Baseball Bookshelf almanac: Feb. 1

February 1, 2013 · 0 comments

Literary birthday greetings: Poor Feb. 1. It has a tough act act to follow with Jan. 31, which celebrates the arrival of such legends Jackie Robinson, Ernie Banks, and Nolan Ryan, who, between the three of them, have been the subjects of scores of books. Turns out there are no players who were born on this date who have books out.

R.I.P: 1928 – Hughie Jennings, infielder, manager; Hall of Famer (b. 1869)

Ee-yah: The Life And Times Of Hughie Jennings, Baseball Hall Of Famer, by Jack smiles, McFarland, 2005.

One thing I have noticed when going over the lists is the lack of nicknames for players after the middle of the last century. For example, born on this date: a Candy, two Docs, a Rube, and a Woody. Died on this date: Razor, Mysterious, Tubby, Red, and Whitey.

Also on this date:

1947 — Commissioner Happy Chandler announces the creation of a pension plan for major league players. Players who have accumulated five seasons in the major leagues will receive $50 a month starting at the age of 50. For each year of additional service, a player will receive an extra $10 per month, up to a maximum of $100.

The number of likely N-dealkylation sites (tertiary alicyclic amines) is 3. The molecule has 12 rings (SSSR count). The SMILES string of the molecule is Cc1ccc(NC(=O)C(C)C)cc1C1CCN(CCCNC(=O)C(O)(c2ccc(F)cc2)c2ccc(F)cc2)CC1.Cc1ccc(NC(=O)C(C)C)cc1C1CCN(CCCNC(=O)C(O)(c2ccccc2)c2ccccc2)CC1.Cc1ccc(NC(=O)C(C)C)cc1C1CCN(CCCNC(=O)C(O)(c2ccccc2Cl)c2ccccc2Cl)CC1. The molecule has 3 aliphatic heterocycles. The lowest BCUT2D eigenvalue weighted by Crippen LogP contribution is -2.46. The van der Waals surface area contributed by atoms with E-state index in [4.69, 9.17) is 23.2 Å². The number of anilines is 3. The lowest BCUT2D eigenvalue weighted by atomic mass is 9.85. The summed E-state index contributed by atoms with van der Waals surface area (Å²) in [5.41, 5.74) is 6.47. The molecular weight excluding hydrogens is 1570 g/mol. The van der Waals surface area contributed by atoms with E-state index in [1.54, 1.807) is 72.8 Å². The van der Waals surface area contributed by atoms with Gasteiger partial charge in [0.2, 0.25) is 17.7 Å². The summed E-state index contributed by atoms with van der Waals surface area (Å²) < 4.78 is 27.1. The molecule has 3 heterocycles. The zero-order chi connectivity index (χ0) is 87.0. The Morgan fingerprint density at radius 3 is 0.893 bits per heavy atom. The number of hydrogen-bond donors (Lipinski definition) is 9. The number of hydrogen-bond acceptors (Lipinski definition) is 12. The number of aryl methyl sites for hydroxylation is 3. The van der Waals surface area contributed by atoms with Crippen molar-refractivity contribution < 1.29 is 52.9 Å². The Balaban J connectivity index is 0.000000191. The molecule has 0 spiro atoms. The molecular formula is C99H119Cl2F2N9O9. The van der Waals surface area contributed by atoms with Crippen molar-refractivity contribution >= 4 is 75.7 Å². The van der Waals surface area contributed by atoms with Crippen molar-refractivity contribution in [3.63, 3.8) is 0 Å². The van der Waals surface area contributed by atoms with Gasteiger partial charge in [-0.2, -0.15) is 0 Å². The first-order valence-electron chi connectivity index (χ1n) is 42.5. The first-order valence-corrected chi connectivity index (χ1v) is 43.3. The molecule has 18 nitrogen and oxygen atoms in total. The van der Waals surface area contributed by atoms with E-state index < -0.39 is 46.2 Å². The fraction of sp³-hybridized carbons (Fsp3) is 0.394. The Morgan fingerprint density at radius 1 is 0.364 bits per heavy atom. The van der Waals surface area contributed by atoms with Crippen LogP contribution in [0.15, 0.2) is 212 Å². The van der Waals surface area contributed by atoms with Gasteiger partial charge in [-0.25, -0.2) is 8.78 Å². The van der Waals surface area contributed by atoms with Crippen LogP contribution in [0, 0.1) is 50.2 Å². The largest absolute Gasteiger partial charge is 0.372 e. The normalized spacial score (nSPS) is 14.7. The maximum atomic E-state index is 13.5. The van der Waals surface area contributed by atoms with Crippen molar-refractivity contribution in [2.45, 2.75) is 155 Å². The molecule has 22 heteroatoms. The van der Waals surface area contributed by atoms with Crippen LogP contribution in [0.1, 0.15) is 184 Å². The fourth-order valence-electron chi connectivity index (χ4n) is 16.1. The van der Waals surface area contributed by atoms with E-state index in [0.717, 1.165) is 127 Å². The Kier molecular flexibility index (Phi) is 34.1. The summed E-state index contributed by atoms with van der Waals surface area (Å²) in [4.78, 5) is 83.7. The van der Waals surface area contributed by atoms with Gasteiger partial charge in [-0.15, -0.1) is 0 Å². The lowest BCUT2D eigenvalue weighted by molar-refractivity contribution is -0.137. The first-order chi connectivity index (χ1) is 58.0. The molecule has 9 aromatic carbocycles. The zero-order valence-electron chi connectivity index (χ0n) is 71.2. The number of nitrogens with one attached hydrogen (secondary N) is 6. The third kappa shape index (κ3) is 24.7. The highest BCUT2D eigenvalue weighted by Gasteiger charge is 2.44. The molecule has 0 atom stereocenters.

Heroes, Plain Folks, and Skunks: The Life and Times of Happy Chandler, by Chandler, Bonus Books, 1989.

A Bitter Cup of Coffee: How MLB and the Players Association Threw 874 Retirees a Curve, by Douglas Gladstone, Word Association, 2010.

1973 — Monte Irvin is elected to the Hall of Fame by the Special Committee on the Negro Leagues. Irvin becomes the fourth player to gain election through the committee, joining Satchel Paige, Josh Gibson and Buck Leonard. Irvin won two batting crowns for the Newark Eagles before joining the New York Giants.

Nice Guys Finish First – The Autobiography of Monte Irvin, Irvin and James Riley, Carroll & Graf, 1996)

http://covers.openlibrary.org/w/id/566841-M.jpg2010 – Jon Miller, who has been broadcasting San Francisco Giants games since 1997, is this year’s Ford Frick Award winner. Widely respected for his work, Miller broadcast games for four teams prior to working for the Giants, including those of the Baltimore Orioles from 1983 to 1996. Since 1990, he has described ESPN’s nationally-televized Sunday night game in partnership with Joe Morgan.

Confessions of a Baseball Purist: What’s Right–and Wrong–with Baseball, as Seen from the Best Seat in the House, by Miller. Simon and Schuster, 2000.

(Source: Baseball-Reference.com)

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